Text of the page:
Learning F# via Robocode: Setup and First Steps

Usually, I do my work and fun in JVM-based languages like Scala or sometimes Clojure; however, I get this nagging feeling that I’m missing something if I don’t look at the world of .NET once in a while, too.

C# is boringly similar to Java, so let’s try out F# for a change.

I recently noticed that Robocode now supports .NET, too (via jni4net). Yay! Let’s check it out!

First, bootup Windows. Next: installation stuff. Ugh.

As there’s no Visual F# Express (what is Microsoft thinking? shouldn’t they push F# more?) I’ll have to install the “Visual Studio (Integrated) Shell”, and then F# itself.

Alright, now I’m ready to open Visual Studio and create a F# project. Nice.

Next, I have to install Robocode itself and the .NET plugin (both from here): First, call the Robocode JAR setup jar, then install the robocode.dotnet setup jar on top of the created Robocode directory. By the way, I’m loosely following the instructions in the awesome Robocode Wiki for these steps.

In the “New Project” wizard of Visual Studio, I select “F# Library”, as we want to create a class library, not an application. I call my project “SharpyTheFirst” (yeah, well). Up comes the editor. But I don’t have any reference to Robocode yet, so let’s create one.

From the wiki again: “You need to add a reference to the robocode.dll file located under the \libs folder of your home folder for Robocode”. Right, let’s do exactly that.

Also, let’s change the assembly name right now to conform to the Robocode conventions: Right-click the project, then under Properties, Application, set the assembly name (I set it to johofer.SharpyTheFirst_1.0).

We’re finally all set for some hackage.

I’ll create the johofer namespace, as it’s the convention to use one’s nick for Robocode robot namespaces, open the Robocode namespace for my perusal, and create a class inheriting from Robocode.Robot because that’s how simple Robocode robots work:

namespace johofer

open Robocode

type SharpyTheFirst() = 
    inherit Robot()

This still displays an error because Robot seems to depend on System.Drawing, so let’s add System.Drawing to the dependencies, too.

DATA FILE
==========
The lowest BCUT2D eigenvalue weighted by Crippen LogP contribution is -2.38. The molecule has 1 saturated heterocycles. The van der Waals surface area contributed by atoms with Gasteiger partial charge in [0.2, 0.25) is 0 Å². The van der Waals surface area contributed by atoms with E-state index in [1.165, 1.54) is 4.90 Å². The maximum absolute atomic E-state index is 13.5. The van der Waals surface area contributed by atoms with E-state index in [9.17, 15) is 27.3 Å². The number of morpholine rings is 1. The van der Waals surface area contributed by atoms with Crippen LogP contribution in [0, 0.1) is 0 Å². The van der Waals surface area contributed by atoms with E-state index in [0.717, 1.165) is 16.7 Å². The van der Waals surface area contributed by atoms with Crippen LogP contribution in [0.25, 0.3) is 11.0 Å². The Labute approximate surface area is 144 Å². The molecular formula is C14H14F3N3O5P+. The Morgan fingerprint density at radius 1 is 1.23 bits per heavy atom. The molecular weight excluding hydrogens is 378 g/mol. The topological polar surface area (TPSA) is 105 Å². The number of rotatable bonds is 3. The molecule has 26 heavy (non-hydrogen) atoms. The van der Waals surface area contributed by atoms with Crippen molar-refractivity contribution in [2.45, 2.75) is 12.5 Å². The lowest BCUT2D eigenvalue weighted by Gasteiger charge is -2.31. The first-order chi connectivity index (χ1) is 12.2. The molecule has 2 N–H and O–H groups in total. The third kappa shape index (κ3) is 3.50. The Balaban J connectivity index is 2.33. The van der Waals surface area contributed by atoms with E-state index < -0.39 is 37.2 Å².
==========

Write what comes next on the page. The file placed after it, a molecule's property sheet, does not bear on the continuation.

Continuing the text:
Next, I have to find out how to override a method in F# (stuff you normally don’t need in functional languages). It seems I need the override keyword for this, and a “self identifier”. I’ll call the self identifier this. Then, I basically have to translate the C# robot initialization, main loop and event handling into F# syntax. You can marvel at my first attempt here:

Now that we have a robot with extremely basic functionality, let’s find out if it works… at all… – quickly build it in Visual Studio, and then, finally start up Robocode!

Alrighty. The wiki says that I have to add the path to my newly built assembly in the Robocode IDE under Options, Preferences, Development Options.

Now, I can start the battle. Is johofer available under packages? Yes, it is! Woot!

Let’s have a fight: johofer.SharpyTheFirst vs sample.Crazy! – And… SharpyTheFirst wins! Yay!

So, to recapitulate:

  • Installed F#: Check.
  • Installed Robocode: Check.
  • Learnt how to do the ugly OO/inheritance stuff in F#: Check.
  • Implemented basic robot: Check.
  • Won a fight: Check.

That’s all for now. I hope you’ll try it out!

Posted in .NET by jmhofer at August 5th, 2012.
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2 Responses to “Learning F# via Robocode: Setup and First Steps”

  1. Pavel Savara says:

    Robocode basic event handling is not ideal place for showing beauty of F#. It would deserve Rx wrapper to become digestible in F#. On the other hand, I think that most of the AI involved would look much better in functional language than in Java.

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